"Let us so live that when we come to die even the undertaker will be sorry." - Mark Twain
Can my Beneficiaries be my Executors?
What's the difference between an Executor and a Trustee?
Do I have to appoint a Solicitor or Bank as my Trustees?
Does it matter if my Executors live abroad?
How many Executors can I choose?
What does an Executor have to do?
Should my Guardians be Executors?
Do I have to list everything that I own in my estate?
Do Gifts and Legacies have to be under a certain value?
Can I gift to charities?
Can I set age limits when gifts can be received?
Who can automatically become a Guardian?
Executors, Trustees And Guardians
Q. Can my Beneficiaries be my
A. Yes they can if you want them to. Today it is often
common that those who will get the estate have a role
to play in the organising of the estate before it is given.
Q. What's the difference between
an Executor and a Trustee?
A. In most estates today, it is common to appoint the
Executors as Trustees. The main difference is that the
Trustee is the person responsible for making the decisions
that maintain the estate whilst it is held on trust, before
it is given to the beneficiaries. The Executor is the
person that carries out (or executes) the actions and
wishes of the Trustees during this time.
Q. Do I have to appoint a Solicitor
or Bank as my Trustees?
A. You can appoint anyone you like. It is likely
however, that when your estate is going through Probate,
that you will in some part require some professional assistance.
Our advice is to choose people you absolutely trust and
ensure that the Will includes a statement that empowers
them to employ any professionals that have not already
Q. Does it matter if my Executors
A. No, although it is always prudent to have some executors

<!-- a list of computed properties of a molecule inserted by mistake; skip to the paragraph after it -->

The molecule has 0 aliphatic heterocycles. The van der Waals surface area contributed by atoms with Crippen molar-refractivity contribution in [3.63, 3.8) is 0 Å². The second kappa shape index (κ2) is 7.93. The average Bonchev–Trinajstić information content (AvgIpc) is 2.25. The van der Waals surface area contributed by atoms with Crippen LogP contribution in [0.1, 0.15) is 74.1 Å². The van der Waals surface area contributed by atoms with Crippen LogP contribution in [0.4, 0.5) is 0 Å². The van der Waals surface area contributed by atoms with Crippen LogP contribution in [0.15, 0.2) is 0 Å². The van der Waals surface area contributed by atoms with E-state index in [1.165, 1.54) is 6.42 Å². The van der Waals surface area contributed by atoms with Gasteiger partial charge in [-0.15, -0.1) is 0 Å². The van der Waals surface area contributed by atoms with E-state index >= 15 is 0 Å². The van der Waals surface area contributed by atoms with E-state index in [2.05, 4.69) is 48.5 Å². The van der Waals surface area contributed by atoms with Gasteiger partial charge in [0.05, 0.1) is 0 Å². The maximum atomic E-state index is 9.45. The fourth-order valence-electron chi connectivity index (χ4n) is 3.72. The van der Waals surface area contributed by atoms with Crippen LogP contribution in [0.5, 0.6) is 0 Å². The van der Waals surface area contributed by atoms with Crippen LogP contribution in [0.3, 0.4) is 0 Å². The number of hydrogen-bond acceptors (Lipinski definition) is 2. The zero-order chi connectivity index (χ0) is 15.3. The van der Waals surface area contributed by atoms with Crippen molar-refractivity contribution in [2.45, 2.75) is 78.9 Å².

in the country in which you are residing.
Q. How many Executors can I choose?
A. You can have as many Executors as you like, but the
Law only allows a maximum of four to act at the same time.
Q. What does an Executor have
A. The main role of an Executor is to carry out the wishes
of the testators estate.
Q. Should my Guardians be Executors?
A. It is very common for the guardians to be executors.
It normally follows that if you trust someone to take
care of your children, then they should have some form
of access to the assets of the estate to provide for your
children. It should also be mentioned that there are some
instances where the Guardian (e.g. a divorced parent)
should not be allowed direct access to the assets, but
go through an alternative Executor.
Gifts And Legacies
Q. Do I have to list everything that I own in my estate?
A. No, Wills are not shopping lists. If you want specific objects, collections or even amounts
of money to go to particular people, then yes you should list these. However, what you do not
identify in your estate (everything else not listed - whatever it is) is dealt with through
distribution of the Residue.
Q. Do Gifts and Legacies have to be under a certain value?
A. Not at all, A gift can be any value you like (e.g. £10,000 or your house etc.).
Q. Can I gift to charities?
A. Yes, but we need to know the full Name, address and Registered number of the charity. All
gifts to charities are tax free - so they can be used to reduce any Inheritance Tax liability.
Q. Can I set age limits when gifts can be received?
A. Yes, this is what Trustees are for - to see that the gifts you leave are preserved as best
as possible until they should be given at the time you have specified.
Q. Who can automatically become a Guardian?
A. Only the birth parents (if married) of the child or
children have 'parental responsibility'. This means that
unless the father is married to the mother only the mother
has an automatic right to appoint Guardians. If you make
a Will, 'Parental Responsibility' can be given through
appointment of Guardianship to the birth father.
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